Without faltering the wheel of rebirth keeps turning, and the soul wanders through the circle of existence driven by God’s plan and KARMAS (actions) . Human life offers the only possibility of ending this cycle. The cyclic laws of nature also bind humans, but with the help of the intellect they are capable of exploring the world, themselves and also the supernatural powers. Only humans are capable of understanding “What is God”. Only humans can realise God. That is why it is possible for them to emerge from the cycle of rebirth and, as a consequence, also help others to do so.

The practice of Yoga supports and accelerates the development of humans as it imparts to them knowledge of the true dimension of earthly life, its purpose and potential.

The evolution of consciousness attains fulfilment in the divine state of SAMĀDHI where Knower, Knowledge and the Object of Knowledge become one. Since the beginning of its existence the individual self has sought to gain knowledge about “the Self”. While in Samādhi the self recognises that it and the one sought for are one and the same – therefore also “the Knower” and “the object of knowledge” are the same – and so begins the blissful experience of unity, displacing the wrongly cherished illusion of duality.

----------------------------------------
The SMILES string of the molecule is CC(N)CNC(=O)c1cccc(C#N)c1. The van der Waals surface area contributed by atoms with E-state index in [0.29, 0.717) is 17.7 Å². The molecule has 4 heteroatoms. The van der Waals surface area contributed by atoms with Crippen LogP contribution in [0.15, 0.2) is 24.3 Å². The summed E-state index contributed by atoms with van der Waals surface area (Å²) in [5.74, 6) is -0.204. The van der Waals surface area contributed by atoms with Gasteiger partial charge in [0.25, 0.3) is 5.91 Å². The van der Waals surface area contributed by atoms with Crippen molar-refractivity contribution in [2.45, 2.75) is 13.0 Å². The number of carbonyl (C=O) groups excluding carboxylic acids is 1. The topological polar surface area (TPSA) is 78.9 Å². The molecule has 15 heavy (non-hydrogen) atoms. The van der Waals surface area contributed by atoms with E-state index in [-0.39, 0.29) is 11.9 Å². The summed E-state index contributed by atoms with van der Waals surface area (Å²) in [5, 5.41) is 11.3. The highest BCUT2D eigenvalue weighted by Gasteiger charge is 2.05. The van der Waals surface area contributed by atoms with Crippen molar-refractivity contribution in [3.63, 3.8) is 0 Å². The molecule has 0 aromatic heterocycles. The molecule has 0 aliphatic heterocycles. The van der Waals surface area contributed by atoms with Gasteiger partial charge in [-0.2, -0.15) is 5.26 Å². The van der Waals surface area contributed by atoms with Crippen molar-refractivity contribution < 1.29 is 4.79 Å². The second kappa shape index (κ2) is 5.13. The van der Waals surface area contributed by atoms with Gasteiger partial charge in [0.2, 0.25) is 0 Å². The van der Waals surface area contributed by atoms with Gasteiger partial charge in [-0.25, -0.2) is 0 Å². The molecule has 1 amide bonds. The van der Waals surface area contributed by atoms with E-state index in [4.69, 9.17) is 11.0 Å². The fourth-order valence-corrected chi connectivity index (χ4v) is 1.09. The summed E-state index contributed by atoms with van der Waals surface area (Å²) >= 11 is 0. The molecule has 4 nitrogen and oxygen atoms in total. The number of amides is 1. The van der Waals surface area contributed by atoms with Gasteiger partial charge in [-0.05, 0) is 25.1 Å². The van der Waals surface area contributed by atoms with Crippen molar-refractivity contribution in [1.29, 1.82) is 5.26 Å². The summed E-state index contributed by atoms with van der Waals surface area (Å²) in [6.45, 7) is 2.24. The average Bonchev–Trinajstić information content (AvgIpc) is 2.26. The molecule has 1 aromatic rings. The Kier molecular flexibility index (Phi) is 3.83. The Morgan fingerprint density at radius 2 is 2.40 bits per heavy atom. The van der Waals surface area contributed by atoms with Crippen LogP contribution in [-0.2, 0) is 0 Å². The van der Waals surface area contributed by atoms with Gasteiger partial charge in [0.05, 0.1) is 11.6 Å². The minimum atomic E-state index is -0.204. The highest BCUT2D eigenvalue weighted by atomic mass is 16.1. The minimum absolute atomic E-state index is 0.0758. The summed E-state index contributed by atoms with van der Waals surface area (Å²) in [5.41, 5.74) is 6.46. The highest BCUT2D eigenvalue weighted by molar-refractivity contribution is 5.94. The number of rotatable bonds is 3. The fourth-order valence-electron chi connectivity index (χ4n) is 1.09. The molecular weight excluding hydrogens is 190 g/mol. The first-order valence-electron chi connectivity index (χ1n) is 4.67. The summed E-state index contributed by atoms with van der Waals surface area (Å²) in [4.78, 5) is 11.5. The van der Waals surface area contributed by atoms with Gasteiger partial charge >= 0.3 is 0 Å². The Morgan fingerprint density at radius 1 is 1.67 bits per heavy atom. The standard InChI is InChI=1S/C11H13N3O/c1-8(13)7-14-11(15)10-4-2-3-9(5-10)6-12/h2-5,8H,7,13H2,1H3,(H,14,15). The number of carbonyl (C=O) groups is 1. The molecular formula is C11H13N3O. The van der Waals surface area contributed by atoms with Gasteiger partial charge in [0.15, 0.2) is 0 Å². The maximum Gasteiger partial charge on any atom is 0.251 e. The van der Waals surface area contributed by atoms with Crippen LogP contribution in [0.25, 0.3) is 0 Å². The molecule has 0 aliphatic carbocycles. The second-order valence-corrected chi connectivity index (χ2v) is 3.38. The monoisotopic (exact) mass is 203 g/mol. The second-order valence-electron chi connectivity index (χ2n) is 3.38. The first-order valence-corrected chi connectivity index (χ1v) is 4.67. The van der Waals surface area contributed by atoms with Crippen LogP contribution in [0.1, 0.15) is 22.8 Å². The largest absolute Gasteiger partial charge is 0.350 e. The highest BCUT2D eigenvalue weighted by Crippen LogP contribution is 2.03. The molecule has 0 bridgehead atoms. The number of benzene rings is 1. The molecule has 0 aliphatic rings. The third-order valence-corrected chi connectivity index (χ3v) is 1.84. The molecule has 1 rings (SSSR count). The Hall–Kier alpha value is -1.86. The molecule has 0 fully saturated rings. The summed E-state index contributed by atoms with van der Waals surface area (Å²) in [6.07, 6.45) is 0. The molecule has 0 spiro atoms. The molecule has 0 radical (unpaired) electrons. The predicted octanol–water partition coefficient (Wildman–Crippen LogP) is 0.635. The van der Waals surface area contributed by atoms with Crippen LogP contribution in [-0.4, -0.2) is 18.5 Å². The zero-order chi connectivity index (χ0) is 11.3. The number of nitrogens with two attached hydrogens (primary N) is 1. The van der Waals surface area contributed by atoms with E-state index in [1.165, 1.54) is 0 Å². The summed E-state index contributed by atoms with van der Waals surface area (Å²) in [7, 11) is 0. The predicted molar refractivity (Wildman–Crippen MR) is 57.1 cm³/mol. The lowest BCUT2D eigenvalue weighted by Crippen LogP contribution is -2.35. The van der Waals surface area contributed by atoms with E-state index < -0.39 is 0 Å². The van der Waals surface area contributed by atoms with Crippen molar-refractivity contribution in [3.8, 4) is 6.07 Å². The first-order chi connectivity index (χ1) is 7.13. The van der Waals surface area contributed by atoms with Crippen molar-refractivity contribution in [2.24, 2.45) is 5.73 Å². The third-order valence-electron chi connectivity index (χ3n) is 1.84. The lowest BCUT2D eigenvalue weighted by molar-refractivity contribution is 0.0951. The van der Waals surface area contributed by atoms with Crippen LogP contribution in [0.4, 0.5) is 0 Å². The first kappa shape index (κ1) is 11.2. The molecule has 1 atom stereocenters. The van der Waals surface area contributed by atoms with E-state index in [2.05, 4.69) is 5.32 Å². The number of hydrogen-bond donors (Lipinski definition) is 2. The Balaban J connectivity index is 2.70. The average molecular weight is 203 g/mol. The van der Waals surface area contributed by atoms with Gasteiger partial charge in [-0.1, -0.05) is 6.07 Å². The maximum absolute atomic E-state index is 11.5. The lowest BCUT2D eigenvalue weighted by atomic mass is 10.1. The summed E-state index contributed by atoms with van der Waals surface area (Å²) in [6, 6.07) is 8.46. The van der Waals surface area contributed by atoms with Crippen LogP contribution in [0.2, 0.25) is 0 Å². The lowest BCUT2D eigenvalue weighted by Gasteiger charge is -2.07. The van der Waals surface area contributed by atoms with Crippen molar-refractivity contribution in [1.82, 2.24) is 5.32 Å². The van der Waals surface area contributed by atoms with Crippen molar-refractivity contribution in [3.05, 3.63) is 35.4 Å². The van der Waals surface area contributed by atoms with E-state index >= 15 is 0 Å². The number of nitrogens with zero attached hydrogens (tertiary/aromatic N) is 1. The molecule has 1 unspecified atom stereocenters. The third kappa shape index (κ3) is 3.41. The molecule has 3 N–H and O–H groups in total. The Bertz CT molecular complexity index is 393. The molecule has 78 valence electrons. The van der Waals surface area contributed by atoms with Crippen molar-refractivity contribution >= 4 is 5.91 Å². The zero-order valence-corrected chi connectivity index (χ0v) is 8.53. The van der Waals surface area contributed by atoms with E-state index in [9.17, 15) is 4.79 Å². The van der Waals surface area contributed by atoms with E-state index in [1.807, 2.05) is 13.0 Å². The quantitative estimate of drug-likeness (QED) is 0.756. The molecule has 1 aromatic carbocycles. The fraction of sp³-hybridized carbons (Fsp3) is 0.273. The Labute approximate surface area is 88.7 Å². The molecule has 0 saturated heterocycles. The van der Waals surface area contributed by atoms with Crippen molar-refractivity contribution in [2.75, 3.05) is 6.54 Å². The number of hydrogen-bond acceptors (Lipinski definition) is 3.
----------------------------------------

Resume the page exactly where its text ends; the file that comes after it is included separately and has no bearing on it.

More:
This supreme knowledge is transmitted to us through two spiritual Tattvas, ANUPADA TATTVA and ĀDI TATTVA . Anupada Tattva (also called Guru Tattva) is the universal, divine principle that leads the creation from “darkness into light” – from unconscious existence to conscious existence. Ādi Tattva is the divine Self, ĀTMĀ . Therefore it is also called ĀTMA TATTVA or ĀTMA GYĀNA .

Self-Realised Yoga Masters are known as BRAHMANISHTA SHROTRIA, the knowers of Brahman, and TATTVA DARSHI, the knowers of the Tattvas. Their knowledge and experiences are unlimited; they transcend time, space and intellect. One who possesses self-knowledge and knowledge of the Tattvas has acquired the highest knowledge realisable by a human – with this one becomes the “knower of God” (BRAHMA GYĀNI) and the Self merges into the divine consciousness and becomes one with God.

Srī Mahāprabhujī wrote in one Bhajan:

Infinite is the experience of the Tattva Darshi Gurudev. The blessed ones who have recognised this cross the ocean of ignorance. I had searched everywhere – including heaven and hell – And in all three worlds I found no-one comparable to the Sataguru. The struggle of the Yogi to become free of passion, anger, attachment, greed and ego Is more difficult than the battle waged on the battlefield.